At this time of year, things can get hectic, a little louder and brighter. Santa's ho ho ho's and bell ringing bring delight to the nearby children in the shopping centres. Everything is blingy, noisier and the chaotic rush of present buying, grocery shopping and the endless activities from morning to night, permeates the air with an excited energy. Not to forget the constant Christmas carols (piped music or real vocals) filling our houses, businesses, schools, ears and voices. If you are lucky enough to have photographs of your children growing up sitting on Santa's knee then you'll have some prized memories of the festive season.
Sometimes as adults all this festivity, which seems to start earlier each year, can send you bonkers! But what about the children? And to add more to the mix, what if your a child on the autism spectrum? This time of year can not only aggravate the children who fit into the spectrum, but also cause great anguish for the parents who love their autistic child.
These families miss out on the joyous delight of photos on Santa's knee. They also miss out on the cute Christmas conversations that occur between Santa and the child. Too much Christmas magic can send some children into a tailspin.
Welcome Sensitive Santa. At Watsonia Library we had Sensitive Santa for the first weekend in December. One of our staff members, who understands first hand about an autistic child, was the tough (love) gatekeeper to Santa's space. The lights were switched off in both the hallway and the Quiet Reading Room. The curtains were lowered and Santa was softer, gentler and patient with each individual child. No bells, no music, only bubbles. Prior to the big day, Santa researched each potential client. This enabled him to engage with his visitors on a personal level and discuss with the children about their favourite topics. A challenging task in most circumstances, but doubly-so if a child is autistic. Our Sensitive Santa opened a doorway by spending time with the children and allowing for dialogue, to flow natural between child and Santa. These children were engaged, listening and responding to Santa's questions. At last, parents had their cute conversation to remember.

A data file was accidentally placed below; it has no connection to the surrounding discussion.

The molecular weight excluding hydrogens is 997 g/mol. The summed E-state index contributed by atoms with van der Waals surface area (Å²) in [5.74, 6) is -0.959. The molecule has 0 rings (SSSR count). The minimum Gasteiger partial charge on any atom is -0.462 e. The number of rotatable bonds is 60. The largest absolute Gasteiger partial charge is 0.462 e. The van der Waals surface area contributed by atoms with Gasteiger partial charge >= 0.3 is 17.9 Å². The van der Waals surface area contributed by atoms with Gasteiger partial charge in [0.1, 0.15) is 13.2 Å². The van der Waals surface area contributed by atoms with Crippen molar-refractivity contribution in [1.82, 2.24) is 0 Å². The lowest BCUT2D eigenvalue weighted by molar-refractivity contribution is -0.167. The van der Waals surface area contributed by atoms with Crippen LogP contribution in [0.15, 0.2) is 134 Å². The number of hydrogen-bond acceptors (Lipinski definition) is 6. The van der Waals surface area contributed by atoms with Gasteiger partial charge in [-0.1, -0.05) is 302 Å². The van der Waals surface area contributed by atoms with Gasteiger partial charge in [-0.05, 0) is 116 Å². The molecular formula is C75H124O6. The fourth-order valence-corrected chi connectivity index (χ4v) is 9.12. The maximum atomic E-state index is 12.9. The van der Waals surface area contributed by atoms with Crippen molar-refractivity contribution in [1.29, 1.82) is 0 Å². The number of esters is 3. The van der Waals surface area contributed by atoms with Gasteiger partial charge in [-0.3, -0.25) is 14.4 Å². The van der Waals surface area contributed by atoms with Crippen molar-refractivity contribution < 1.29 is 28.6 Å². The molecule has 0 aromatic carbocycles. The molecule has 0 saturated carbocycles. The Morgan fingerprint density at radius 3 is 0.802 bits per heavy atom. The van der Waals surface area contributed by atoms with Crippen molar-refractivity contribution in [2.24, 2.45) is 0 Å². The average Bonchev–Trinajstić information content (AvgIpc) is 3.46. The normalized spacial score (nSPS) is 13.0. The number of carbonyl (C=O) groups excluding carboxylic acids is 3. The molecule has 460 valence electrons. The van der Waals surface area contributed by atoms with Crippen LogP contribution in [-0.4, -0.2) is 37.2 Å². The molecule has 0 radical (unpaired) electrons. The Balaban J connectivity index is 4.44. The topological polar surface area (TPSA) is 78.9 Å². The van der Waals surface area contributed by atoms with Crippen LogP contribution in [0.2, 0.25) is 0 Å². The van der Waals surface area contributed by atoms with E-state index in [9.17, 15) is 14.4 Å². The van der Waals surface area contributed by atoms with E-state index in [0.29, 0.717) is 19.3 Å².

There were also professional photographers to take snaps of Santa and the children. No camera flashes were allowed, so the photographers came two weeks prior to the event to assess lighting needs.
When visiting this hushed, low key environment, the space felt safe and calming. The gatekeepers only allowing those with special needs to enter this world so that children and parents could enjoy Santa and possibly their first photo opportunity.
Have we got it wrong? Is Christmas brash, rushed and loud? Maybe we should take a leaf out of Sensitive Santa's book and step back into what Christmas is all about. A world were we slow down, listen to others and share a generosity of spirit with those that see the world a little differently.
Sensitive Santa was first trialed at Yarra Plenty Regional Library five years ago at Watsonia Library, Lalor Library and Diamond Valley Library. Since this initial introduction it has flourished throughout the library service and now is a staple December program for Mill Park Library also. Sensitive Santa has also inspired other programming over the last few years like Inclusive Santa and Signing Santa. YPRL wants to make ensure all children have the opportunity to create and experience special Christmas memories.
So, we would like to thank Sensitive Santa and all those who supported him with your visits, emails and photos. May all your future Christmases be calm and gentle.